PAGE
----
True cognition requires semantic concepts that can be implemented with ontology representations. Sets of ontology representations can be used to describe knowledge about the radio domain and further to describe algorithms about how to utilize radio resources - enabling cognition. With our goals of opening our radio spectrum with the help of the cognitive radio technology and the concepts we may adopt from social science and game theory, we may want to explore new engineering methods to develop the radio systems of the future. Cognitive radios have to make decisions that are traceable: When decisions are made, a cognitive radio may be required to formulate its objectives (goal of reasoning), and how it came to the final decision.


This idea is again inspired by the Defense Advanced Research Projects Agency (DARPA) Next Generation Communication (XG) program. We want to explore research opportunities to describe knowledge about wireless communication in a machine-understandable way: To engineer machine-understandable radio semantics using ontologies, as discussed in the following.

A taxonomy classifies information entities, so that they can be browsed or navigated for information. A taxonomy is a (semantically weak) hierarchy in which information entities are related to each other. An information entity is unique and identifiable by its distinguishing properties (also referred to as attribute, quality) that make it unique. An example for taxonomy is "unused spectrum is a spectrum opportunity." Such expressions can be used to express semantic content (meaning) with relationships such as for example "synonym for," or "associated with."

An ontology extends the concept of taxonomy: ontology is a "vocabulary of terms and the precise relationships between them." It is a collection of classes and properties grouped together: ontology extends the concept of taxonomy towards logical theory. Ontology can be taxonomy when it has weak semantic contents. Ontology can be a logical theory when it has strong semantic content. Ontology tries to capture the meaning of a particular subject area or area of knowledge that corresponds to what a human being knows about that domain. Ontology makes the radio semantics domain knowledge usable. Ontology includes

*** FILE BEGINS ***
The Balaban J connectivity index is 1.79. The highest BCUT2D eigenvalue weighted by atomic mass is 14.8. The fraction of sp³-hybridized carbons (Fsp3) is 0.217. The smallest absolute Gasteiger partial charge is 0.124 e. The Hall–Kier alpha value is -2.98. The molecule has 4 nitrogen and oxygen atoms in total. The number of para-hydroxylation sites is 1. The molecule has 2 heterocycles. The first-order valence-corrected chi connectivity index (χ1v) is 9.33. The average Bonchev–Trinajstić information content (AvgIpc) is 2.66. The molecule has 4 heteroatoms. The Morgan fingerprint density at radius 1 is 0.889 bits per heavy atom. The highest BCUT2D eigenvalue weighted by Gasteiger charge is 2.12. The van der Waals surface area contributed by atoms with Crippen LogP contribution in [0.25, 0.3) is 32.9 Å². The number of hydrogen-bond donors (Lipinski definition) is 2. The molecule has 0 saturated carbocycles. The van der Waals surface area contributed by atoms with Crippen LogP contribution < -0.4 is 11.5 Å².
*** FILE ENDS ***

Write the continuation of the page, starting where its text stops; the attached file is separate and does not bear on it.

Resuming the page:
- Classes (general things) and instances (particular things) in the domains of interest
   - Relationships among things
   - Properties (= attributes) of things
   - Functions of and processes involving things
   - Constraints on and rules involving things

Ontologies encode the description of knowledge that enables a cognitive radio to use the description. Ontology tools such as Stanford's Java Theorem Prover (JTP) can perform automated reasoning about the knowledge. The language of choice for representing ontology is the Web Ontology Language (OWL).

Ontologies represented as logical theories are directly semantically interpretable by the opportunity manager software engines. Logical theories are built on axioms and inference rules. Axioms are statements that are declared as true. Inference rules are rules that, given assumptions, provide valid conclusions. Axioms together with inference rules can be usedto prove theorems about the knowledge domain. The set of axioms, inference rules, and theorems together constitute the logical theory to express radio semantics.

With an ontology set describing a domain of knowledge it is argued that first order predicate logic enables actors to make decisions: A predicate (propositional function) is used to make a statement about something, e.g. to attribute a property. If it is said "radio resource A is an opportunity," then there is the predicate "is an opportunity" applied to a radio resource. We also might say that we have predicated "being opportunity" of radio resource A, or attributed "opportunity" to radio resource A.

A predicate applies to an instance (in our example radio resource A). It hence yields to a proposition (for example "A is an opportunity"). "First-order" refers to the fact that quantification is only permitted over instances, and not over predicates. It is claimed that first-order logic permits reasoning. Figure 8 illustrates a graphical user interface (GUI) that allows designing an opportunity manager for cognitive radios.

Figure 8: Opportunity manager graphical user interface. Knowledge can be imported with input statements. Automated reasoning allows extracting knowledge.

research challenges

Can we describe radio communication, protocols, algorithms, and regulatory constraints with the help of semantic concepts based on ontology? How efficient would be a reasoning engine included into cognitive radios? What are the new algorithms for radio resource management that would enable traceable decision-making? Is it too complex?

  I am an employee of Swisscom. The comments made here are my own
and do not necessarily reflect the official position of Swisscom.